Sylvia Plath - Johnny Panic and the Bible of Dreams
"What I fear most, I think, is the death of the imagination.... If I sit still and don't do anything, the world goes on beating like a slack drum, without meaning. We must be moving, working, making dreams to run toward; the poverty of life without dreams is too horrible to imagine."-- Sylvia Plath, from Notebooks, February 1956 Renowned for her poetry, Sylvia Plath was also a brilliant writer of prose. This collection of short stories, essays, and diary excerpts highlights her fierce concentration on craft, the vitality of her intelligence, and the yearnings of her imaginaton. Featuring an introduction by Plath's husband, the late British poet Ted Hughes, these writings also reflect themes and images she would fully realize in her poetry. Jonny Panic and the Bible of Dreams truly showcases the talent and genius of Sylvia Plath.
F. Scott Fitzgerald - Tales of the Jazz Age
Though most widely known for the novella The Great Gatsby, F. Scott Fitzgerald gained a major source of income as a professional writer from the sale of short stories. Over the course of his career, Fitzgerald published more than 160 stories in the period's most popular magazines. His second short fiction collection, Tales of the Jazz Age (1922), includes two masterpieces as well as several other stories from his earlier career. One, "May Day," depicts a party at a popular club in New York that becomes a night of revelry during which former soldiers and an affluent group of young people start an anti-Bolshevik demonstration that results in an attack on a leftist newspaper office. "The Diamond as Big as the Ritz" is a fantastic satire of the selfishness endemic to the wealthy and their undying pursuit to preserve that way of life. All of these stories, like his best novels, meld Fitzgerald's fascination with wealth with an awareness of a larger world, creating a subtle social critique. With his discerning eye, Fitzgerald elucidates the interactions of the young people of post-World War I America who, cut off from traditions, sought their place in the modern world amid the general hysteria of the period that inaugurated the age of jazz. This new edition reproduces in full the original collection, stories that represent a clear movement in theme and character development toward what would become The Great Gatsby. In introducing each story, Fitzgerald offers accounts of its textual history, revealing decisions about which stories to include.
Charles Bukowski - The Most Beautiful Woman in Town
‘One of those writers whom each new reader discovers with a transgressive thrill’The New Yorker ‘Funny and sharp, observant, clever with details and honest’ Times Literary Supplement This collection of short stories propels the reader into the lowlife of America’s underworld, full of drunks, bums and gamblers, where sex and violence are everywhere and the most beautiful woman in town drinks and fights. Bukowski writes with brutal honesty and sardonic humour of the things he experienced in life; poverty, hard women and chronic hangovers. Charles Bukowski was one of America’s best-known and most prolific writers. During his lifetime he published more than forty-five books of poetry and prose including the novels Post Office (1971), Factotum (1975) and Pulp (1994), all available from Virgin Books.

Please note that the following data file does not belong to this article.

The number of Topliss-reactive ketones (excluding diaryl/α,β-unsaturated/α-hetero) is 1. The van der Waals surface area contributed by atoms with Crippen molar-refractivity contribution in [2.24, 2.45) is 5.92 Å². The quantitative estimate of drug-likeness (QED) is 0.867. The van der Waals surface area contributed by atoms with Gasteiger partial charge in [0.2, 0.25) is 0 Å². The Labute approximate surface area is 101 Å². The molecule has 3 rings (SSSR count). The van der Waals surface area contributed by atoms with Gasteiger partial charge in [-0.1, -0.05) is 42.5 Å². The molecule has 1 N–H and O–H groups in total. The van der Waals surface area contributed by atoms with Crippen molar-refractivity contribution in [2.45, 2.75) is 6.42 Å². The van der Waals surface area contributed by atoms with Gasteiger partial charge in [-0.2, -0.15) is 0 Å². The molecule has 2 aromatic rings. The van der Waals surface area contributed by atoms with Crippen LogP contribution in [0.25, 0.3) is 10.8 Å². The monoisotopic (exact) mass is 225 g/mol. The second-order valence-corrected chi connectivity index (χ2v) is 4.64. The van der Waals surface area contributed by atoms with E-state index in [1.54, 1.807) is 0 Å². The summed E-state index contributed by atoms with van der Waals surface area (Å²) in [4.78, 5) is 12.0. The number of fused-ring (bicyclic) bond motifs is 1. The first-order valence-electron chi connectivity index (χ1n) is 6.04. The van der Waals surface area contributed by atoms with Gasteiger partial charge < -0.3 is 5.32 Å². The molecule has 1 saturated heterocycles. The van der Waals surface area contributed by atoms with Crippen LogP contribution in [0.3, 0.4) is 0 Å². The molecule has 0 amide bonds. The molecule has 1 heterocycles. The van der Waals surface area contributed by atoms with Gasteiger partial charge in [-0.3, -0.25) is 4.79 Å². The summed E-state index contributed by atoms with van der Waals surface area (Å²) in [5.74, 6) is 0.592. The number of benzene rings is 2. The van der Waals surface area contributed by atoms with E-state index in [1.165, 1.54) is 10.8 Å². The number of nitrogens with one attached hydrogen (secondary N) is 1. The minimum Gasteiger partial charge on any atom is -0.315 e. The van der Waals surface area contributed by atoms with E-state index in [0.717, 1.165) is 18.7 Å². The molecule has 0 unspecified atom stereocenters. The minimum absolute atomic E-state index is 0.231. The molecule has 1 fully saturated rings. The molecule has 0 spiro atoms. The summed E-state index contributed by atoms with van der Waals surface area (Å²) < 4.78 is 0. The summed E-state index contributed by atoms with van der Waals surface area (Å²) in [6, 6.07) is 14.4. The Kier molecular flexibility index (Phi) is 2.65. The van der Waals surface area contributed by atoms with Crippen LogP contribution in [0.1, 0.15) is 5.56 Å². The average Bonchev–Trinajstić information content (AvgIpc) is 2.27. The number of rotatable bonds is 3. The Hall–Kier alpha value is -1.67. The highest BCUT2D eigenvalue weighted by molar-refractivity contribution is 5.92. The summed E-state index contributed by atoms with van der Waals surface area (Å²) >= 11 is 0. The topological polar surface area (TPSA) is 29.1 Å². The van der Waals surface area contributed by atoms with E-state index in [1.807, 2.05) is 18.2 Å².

John Cheever - Thirteen Uncollected Stories by John Cheever
They have been called "the best kept secret of American letters" and "a virtual literary treasure trove." Originally published in the 1930s and '40s in often obscure magazines, these stories will undoubtedly surprise those readers familiar only with Cheever's post-1947 work.
Edgar Allan Poe - The complete illustrated works of Edgar Allan Poe
Here in one superb volume are tales, adventures and poems from the world's master of the mysterious - Edgar Allan Poe. Famous for his horror stories and brooding poetry, Poe is credited with the invention of the modern detective story and a distinctive style of science fiction writing. Included in this collection are: _The Complete Tales of Mystery and Imagination_ - contains all 70 of the remarkable stories of terror and fantasy that established Poe as the supreme craftsman of the short story and a great American author. _The Narrative of Arthur Gordon Pym of Nantucket_ - is Poe's only full-length work and a masterful blending of science and romance. W.H. Auden described it as 'one of the finest adventure stories ever written'. _The Raven and Other Poems_ - reflects Poe's obsession with the macabre and solitude. The stories are complemented with illustrations by Arthur Rackham, Aubrey Beardsley, Edouard Manet and others.
Thomas Pynchon - Slow Learner
Thomas Pynchon's literary career was launched not with the release of his widely acclaimed first novel, V., but with the publication in literary magazines of the five stories collected here. In his introduction to Slow Learner the author reviews his early work with disarming candor and recalls the American cultural landscape of the early post-Beat era in which the stories were written. Time magazine described this introductory essay as "Pynchon's first public gesture toward autobiography. /Synopsis from barnesandnoble.com/
Ian McEwan - First Love, Last Rites
Ian McEwan's Somerset Maugham Award-winning collection First Love, Last Rites brought him instant recognition as one of the most influential voices writing in England today. Taut, brooding, and densely atmospheric, these stories show us the ways in which murder can arise out of boredom, perversity can result from adolescent curiosity, and sheer evil might be the solution to unbearable loneliness. These tales are as horrifying as anything written by Clive Barker or Stephen King, but they are crafted with a lyricism and intensity that compel us to confront our secret kinship with the horrifying.